Almost every memory John Thomas McCecil has of his days at Notre Dame High School in Chattanooga, Tennessee, are bad ones.
Day after every dark day he was belittled and bullied for being gay. And in the days since, even lost a job he loved for the same reason.
And so when the director of his alma mater’s theater department reached out to him back in December asking him to direct the school’s upcoming musical “Godspell,” McCecil was beside himself. Finally, he thought, a little light could be trained on all those dark memories and redemption was in sight.
“I could see it as a way of rising above the previous incidents, and showing it was about the art,” he said recently. “Something in me knew that it wasn’t going to happen.”
Less than a month later, after McCecil had gone through a background check, viewed the requisite child safety video, and began auditions, the school president called to say he’d been terminated.
Kyle Schmitt then followed up in a letter, telling McCecil: “We understand you’re in a same-sex marriage which conflicts with the teaching of the Catholic Church that marriage may only be between one man and one woman.”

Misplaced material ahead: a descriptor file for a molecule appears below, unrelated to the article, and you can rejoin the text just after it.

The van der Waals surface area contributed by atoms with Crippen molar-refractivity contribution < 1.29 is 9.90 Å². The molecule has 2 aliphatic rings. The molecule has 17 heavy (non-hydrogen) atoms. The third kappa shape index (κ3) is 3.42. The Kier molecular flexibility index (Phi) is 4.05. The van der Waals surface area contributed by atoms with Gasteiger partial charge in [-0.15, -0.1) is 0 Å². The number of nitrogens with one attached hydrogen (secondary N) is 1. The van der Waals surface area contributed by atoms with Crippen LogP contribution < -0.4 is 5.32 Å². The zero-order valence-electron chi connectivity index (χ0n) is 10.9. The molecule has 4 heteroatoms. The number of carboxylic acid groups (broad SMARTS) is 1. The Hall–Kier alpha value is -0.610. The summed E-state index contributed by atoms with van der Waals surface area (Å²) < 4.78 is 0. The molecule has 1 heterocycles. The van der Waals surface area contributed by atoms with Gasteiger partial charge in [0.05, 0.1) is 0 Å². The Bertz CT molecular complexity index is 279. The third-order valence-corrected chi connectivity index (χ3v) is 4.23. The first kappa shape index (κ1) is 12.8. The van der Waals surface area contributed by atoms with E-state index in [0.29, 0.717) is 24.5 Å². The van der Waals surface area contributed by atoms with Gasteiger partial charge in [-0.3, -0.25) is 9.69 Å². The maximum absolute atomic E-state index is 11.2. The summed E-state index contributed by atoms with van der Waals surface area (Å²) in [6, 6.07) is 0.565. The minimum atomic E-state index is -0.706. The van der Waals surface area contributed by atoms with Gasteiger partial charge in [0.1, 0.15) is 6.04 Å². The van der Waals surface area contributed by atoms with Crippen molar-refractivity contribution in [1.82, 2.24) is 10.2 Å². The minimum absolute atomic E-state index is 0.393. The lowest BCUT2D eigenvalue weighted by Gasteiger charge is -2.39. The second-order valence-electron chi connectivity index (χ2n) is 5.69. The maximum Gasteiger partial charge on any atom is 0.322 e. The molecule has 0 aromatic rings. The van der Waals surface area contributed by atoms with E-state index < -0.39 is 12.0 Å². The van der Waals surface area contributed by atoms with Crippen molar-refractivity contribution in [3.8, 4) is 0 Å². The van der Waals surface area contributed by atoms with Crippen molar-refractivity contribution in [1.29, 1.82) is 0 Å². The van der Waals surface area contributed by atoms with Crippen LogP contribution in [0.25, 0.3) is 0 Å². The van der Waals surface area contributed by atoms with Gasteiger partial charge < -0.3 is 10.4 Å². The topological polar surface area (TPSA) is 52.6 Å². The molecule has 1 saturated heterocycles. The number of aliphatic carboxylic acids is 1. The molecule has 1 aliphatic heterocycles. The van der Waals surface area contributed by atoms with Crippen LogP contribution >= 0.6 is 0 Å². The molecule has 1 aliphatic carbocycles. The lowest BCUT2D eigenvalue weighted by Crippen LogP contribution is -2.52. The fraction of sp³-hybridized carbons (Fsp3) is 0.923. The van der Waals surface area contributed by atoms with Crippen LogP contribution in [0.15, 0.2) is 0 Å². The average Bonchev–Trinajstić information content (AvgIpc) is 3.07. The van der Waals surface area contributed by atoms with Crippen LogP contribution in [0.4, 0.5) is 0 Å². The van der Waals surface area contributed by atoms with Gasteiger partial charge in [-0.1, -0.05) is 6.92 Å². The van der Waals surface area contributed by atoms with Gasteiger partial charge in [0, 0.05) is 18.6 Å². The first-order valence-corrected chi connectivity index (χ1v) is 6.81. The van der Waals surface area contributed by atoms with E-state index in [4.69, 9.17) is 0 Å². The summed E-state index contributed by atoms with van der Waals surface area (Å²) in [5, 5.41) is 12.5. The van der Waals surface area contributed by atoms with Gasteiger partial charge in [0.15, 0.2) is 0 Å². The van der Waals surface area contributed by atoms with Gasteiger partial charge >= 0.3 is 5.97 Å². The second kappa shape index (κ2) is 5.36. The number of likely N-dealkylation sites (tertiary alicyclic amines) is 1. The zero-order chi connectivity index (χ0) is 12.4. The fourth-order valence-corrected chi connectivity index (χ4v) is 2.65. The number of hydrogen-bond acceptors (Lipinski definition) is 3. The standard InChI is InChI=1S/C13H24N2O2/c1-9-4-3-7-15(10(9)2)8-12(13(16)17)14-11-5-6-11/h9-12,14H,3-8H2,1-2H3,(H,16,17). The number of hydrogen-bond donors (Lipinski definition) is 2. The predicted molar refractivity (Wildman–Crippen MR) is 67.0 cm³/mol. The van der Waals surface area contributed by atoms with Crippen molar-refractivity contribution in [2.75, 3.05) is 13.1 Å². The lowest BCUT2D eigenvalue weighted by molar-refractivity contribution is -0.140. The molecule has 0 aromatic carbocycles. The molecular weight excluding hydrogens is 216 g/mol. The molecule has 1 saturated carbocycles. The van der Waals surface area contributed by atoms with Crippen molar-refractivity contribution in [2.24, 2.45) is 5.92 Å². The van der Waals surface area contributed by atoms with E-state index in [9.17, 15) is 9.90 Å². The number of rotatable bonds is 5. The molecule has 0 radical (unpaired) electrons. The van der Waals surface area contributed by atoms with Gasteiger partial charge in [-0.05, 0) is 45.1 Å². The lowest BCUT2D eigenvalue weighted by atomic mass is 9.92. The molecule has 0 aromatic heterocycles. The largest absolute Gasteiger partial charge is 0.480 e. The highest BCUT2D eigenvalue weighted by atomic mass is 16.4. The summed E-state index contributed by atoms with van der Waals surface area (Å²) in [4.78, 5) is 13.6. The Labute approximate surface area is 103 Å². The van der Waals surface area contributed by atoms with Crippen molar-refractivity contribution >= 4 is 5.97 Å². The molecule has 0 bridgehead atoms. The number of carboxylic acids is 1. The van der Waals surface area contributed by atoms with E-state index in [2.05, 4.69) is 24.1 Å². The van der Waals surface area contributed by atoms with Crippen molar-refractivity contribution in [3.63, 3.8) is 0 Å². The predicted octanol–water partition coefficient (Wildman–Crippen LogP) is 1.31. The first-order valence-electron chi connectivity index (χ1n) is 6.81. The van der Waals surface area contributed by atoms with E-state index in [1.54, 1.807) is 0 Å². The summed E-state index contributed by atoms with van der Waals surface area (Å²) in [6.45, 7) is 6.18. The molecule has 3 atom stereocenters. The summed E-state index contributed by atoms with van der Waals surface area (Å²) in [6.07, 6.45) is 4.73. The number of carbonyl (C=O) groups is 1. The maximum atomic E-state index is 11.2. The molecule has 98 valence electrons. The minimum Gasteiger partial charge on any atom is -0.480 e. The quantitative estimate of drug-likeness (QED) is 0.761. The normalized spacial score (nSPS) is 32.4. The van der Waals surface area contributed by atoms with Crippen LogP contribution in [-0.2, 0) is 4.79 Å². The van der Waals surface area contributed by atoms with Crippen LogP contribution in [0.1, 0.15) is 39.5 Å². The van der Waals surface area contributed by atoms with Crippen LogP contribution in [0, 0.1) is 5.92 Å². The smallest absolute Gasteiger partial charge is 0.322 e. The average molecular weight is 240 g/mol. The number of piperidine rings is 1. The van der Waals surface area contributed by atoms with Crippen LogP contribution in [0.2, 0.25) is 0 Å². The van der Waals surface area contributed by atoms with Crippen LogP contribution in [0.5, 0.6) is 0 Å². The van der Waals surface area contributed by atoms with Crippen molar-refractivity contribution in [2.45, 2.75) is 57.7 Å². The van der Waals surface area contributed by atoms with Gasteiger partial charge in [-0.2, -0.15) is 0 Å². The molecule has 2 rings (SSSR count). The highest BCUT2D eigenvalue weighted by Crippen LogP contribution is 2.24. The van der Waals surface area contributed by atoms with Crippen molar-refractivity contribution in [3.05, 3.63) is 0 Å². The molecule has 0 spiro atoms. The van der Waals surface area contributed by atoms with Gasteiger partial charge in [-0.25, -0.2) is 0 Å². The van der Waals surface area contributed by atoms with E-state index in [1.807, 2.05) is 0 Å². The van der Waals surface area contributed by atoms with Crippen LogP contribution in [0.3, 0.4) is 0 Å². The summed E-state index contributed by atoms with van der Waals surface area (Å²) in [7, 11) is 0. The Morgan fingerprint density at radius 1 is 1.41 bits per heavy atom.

When asked about McCecil’s termination on Tuesday, Schmitt said, he appreciated the call but because “this is being treated as a personnel matter, I have no comment.”
It was the second time in less than three years that McCecil had been fired for being married to a man.
After a decade as the Music Director at Our Lady of the Mount Catholic Church in Lookout Mountain, he was forced to resign because he was in a “questionable” relationship.
If there is a silver lining to this story, it is this: “This was a one-off production,” McCecil said. Shortly after losing his job at Our Lady of the Mount, Rivermont Presbyterian Church named him interim Director of Music. He has since been promoted to Director of Music and the Arts.
Still, he said, his termination cut like a knife.
McCecil graduated from Notre Dame. So did his father and four siblings.
He said he wanted to share this story because he wants people to know that this kind of discrimination is still happening.
“I thought this would be a healing opportunity and a chance to spread the message of Jesus Christ and his love,” he said. “Instead it was just another nail in the coffin.
“People need to know,” he continued. “No matter what the Pope says about acceptance, individuals are still making these un-Christlike decisions.”
McCecil said his sexuality never came up during the hiring process and he has no idea how Notre Dame found out he was married to a man.
“Maybe my name is on a list or something,” he said. “But fool me once, shame on you; fool me twice, shame on me.
“I never should have expected the church would accept me for who I am. It opened some old wounds but for me, it was just another reminder I don’t need closure from the Catholic church or my alma mater. I get that from my faith. I won’t allow earthly institutions to make me feel lesser than.”
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